The danger that can manfiest itself if we are not careful about how we think about individual experience of God is that we may inculcate a sense of the divinization of human experience, as if we are experiencing God in some direct, not-mediated way. While we can not reduce theological reality to the body, we see nothing in the Scriptures that suggest we reguarly experience God in any specific type of fashion or form other than in and through our bodies. The rare cases that we get glimpses at possible, non-bodily experience and revelation of God, such as 2 Corinthians 12, it is something that is only mentioned briefly and not given further explanation and significance. The normal, regular experiences of God that the Scriptures refer to is the experience of our bodies under the work of divine agency, and what we experience is the effect of God’s presence and agency upon us and not the presence and agency of God in an unmediated way.
Unfortunately, when the New Testament language about God’s presences and communion with Him is colonized and exploited by the focus on the individual, there is a sharp tendnecy to imagine how the symbols and language used to describe communion with God are descriptive of the inner experience of God. For instance, the bridal metephor in describing the relationship of the Church to Christ in Ephesians 5.29-33 has been the source of unending speculations of religious experiences in the form of a love relationship, sometimes evne of a somewhat erotic form. What is missed, however, is that Paul uses the image of Christ and the church in union as a way to comprehend how husbands are to relate to their wives, not as some basis for understanding internal, religious experience.
Certainly, people who understand their religious experiences through the lens of such symbols and metaphors may very well experience a profound change in their life and experiences. We need not automatically attribute this to the experience of God, however, but rather the way that we frame our experiences through various symbols, metaphors, images, words, etc. can have substantive effects in the shape of our experiences by impacted giving cognitive frames that allows us to (a) integrate our various interior and exterior senses into a conscious, coherent whole and (b) direct our attentions to specific senses and how we comprehend those senses. In other words, that we believe a symbol defines our experiences can make us susceptible to novel, even powerful experiences which may make feel as if we have experience God because it is unlikely anything else we are ever felt.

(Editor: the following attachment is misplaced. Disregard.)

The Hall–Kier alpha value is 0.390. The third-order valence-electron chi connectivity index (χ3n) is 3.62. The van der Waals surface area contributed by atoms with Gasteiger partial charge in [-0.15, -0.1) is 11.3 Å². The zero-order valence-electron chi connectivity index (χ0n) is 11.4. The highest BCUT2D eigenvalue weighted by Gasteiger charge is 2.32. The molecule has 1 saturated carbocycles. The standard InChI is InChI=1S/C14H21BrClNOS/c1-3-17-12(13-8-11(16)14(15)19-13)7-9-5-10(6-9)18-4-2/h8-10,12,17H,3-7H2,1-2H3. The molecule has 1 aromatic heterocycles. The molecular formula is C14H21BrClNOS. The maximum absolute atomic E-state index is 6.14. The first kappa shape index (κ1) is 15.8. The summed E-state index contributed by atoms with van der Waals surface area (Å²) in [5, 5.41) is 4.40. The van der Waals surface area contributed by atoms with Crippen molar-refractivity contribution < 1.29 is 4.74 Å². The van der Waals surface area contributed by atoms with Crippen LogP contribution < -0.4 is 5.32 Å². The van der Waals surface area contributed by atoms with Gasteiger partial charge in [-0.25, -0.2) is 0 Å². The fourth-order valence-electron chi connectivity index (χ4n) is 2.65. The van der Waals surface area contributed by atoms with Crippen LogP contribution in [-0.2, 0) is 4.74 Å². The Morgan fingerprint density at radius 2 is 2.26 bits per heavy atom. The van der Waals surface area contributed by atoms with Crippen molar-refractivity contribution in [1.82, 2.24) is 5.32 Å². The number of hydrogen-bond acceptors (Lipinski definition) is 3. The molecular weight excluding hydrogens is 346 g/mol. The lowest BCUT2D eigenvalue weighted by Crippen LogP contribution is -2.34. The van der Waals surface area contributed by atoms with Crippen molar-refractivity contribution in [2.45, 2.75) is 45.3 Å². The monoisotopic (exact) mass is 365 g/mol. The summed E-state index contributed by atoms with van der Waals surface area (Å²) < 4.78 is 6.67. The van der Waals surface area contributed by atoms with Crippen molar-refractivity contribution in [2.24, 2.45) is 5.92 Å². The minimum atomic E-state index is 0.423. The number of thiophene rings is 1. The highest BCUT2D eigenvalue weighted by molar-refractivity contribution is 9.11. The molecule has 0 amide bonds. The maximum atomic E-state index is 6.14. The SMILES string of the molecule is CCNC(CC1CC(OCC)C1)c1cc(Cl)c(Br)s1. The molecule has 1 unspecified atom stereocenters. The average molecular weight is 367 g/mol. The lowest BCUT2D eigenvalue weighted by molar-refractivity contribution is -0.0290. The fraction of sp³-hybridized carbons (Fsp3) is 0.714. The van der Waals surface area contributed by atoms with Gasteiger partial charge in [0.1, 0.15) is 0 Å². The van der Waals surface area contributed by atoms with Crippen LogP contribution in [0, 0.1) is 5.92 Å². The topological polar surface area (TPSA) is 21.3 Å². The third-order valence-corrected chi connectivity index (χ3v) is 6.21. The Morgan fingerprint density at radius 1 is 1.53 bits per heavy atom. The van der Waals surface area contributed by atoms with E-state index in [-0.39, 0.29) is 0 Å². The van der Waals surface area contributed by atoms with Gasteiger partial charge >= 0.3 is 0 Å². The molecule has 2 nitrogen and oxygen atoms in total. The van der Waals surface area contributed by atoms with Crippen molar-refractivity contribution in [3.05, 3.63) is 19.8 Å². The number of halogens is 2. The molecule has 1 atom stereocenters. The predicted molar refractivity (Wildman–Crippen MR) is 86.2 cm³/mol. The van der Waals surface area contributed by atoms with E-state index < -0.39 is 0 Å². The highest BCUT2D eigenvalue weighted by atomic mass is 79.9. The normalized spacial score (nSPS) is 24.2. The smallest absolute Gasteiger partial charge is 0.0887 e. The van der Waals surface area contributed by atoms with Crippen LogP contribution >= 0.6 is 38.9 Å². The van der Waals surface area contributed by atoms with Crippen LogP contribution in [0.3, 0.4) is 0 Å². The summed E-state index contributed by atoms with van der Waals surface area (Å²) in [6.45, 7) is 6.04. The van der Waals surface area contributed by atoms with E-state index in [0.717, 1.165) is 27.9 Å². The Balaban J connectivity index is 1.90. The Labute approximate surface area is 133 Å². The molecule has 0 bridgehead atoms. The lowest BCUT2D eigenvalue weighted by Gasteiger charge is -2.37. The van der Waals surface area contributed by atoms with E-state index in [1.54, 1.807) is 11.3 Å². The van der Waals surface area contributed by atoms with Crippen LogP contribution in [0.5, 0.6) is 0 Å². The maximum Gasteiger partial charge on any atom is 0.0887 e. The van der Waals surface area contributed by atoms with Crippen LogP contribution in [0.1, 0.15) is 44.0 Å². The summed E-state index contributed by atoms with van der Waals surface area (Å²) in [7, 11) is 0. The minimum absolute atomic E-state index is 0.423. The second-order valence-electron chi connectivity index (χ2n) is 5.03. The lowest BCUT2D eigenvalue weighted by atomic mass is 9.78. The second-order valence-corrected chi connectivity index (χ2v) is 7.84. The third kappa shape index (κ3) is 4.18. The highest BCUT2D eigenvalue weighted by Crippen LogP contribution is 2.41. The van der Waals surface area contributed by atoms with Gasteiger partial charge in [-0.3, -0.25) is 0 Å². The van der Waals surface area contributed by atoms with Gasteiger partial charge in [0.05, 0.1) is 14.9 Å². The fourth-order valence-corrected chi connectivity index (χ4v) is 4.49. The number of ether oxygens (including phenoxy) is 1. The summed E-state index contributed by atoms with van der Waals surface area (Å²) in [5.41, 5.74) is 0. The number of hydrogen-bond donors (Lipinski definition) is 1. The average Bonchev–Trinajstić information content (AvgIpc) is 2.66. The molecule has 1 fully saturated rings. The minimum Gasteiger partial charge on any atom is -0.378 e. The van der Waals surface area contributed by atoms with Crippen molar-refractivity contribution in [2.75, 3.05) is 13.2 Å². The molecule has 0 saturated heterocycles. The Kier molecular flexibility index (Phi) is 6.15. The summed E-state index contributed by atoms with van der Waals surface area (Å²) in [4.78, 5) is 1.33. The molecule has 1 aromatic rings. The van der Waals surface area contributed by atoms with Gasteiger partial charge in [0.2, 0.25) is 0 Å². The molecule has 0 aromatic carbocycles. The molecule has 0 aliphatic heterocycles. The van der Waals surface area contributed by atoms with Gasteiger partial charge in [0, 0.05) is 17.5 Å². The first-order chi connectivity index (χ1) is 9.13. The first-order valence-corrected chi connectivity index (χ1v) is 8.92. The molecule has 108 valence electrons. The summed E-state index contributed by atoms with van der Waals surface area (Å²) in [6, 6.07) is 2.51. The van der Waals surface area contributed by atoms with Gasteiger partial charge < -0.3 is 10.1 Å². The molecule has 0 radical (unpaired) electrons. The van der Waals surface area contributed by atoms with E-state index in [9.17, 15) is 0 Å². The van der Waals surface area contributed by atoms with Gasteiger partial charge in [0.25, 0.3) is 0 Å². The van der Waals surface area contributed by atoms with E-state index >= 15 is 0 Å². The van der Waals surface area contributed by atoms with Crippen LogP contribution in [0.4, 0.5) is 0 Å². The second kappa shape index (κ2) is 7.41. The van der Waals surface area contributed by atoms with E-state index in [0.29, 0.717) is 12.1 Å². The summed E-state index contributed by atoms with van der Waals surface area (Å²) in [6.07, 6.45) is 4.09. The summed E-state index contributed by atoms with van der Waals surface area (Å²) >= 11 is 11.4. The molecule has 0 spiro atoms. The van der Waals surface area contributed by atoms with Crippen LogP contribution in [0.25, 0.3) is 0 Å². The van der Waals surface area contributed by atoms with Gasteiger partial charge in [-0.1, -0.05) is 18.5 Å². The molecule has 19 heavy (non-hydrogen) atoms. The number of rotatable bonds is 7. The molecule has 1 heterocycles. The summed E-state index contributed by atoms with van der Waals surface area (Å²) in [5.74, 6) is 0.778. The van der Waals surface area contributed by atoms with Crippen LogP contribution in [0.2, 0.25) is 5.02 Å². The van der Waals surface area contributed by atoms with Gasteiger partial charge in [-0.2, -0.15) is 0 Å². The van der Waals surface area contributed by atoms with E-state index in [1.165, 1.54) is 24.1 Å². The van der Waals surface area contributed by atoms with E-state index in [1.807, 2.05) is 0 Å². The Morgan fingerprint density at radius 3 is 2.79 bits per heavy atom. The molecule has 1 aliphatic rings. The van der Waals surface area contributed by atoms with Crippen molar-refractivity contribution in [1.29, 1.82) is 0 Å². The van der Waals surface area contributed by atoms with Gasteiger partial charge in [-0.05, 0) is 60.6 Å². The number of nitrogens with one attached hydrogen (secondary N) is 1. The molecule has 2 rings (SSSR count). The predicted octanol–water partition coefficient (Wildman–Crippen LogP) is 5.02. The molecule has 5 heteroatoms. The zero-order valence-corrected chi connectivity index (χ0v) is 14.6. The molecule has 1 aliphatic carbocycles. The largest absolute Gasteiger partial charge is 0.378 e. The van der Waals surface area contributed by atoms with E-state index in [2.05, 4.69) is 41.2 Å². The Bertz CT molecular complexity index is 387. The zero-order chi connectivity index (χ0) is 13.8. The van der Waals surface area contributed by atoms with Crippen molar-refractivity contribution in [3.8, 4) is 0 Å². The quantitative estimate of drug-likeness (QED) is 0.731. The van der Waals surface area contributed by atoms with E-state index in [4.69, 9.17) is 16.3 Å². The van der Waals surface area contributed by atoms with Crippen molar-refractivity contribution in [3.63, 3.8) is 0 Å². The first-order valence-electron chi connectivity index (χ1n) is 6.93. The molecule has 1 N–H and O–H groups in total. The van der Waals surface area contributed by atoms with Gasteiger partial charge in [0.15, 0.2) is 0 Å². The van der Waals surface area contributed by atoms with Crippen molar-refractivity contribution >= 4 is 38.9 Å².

There is nothing inhernetly wrong with the way symbols, even Christian symbols, can modify the way we experience. I would go so far as to say that the concern for attention to God’s word and instruction is actually what is responsible for the process that allows God’s word to alter and reconfigure our own experiences in such a way that we become more open to the will and activity of God in our lives, particuarly through communities and social relationships. The problem, however, is when we treat novel and powerful experiences at any single point of time as ‘divine’ or ‘revelation,’ as if this experience provides some critical idea or paradigm for understanding the Christian life. The potential result of the divinization of human experience is that we go off on some rabbit trail that takes us away from God’s purposes for us in Jesus Christ and towards some esoteric, idiosyncratic obsession. By understanding the language about communion with God in the New Testament through the lens of individual experience, we risk pushing away from the reconstituted social community and relationships and into an illusory world of one’s own making where we project our own selves onto God.
This is, in fact, part of the reason why I am increasly cautious about theological concepts such as ‘revelation’ and the ‘apocalyptic’ understandings of Paul, even as I recognize their necessity in some fashion in orthodox Christian theology and responsible exegesis, as both of these theological concepts can have have the risk of veering us off into some eostericism by somehow masking us from the human, embodied context in which we normally understand and comprehend God. Any theological understanding of God’s agency in the world, no matter how pious it sounds to highlight God’s activity over human activity, that does not take seriously the embodied status of believers in their trusting God, following Christ, and being lead by the Spirit and which somehow expects to nullify and escape the expectation and demand of a critical discernment of these matters in virtue of it being “revelation” and “apocalyptic” is at risk of going off down a rabbit trail away from God’s purposes for us in Jesus Christ.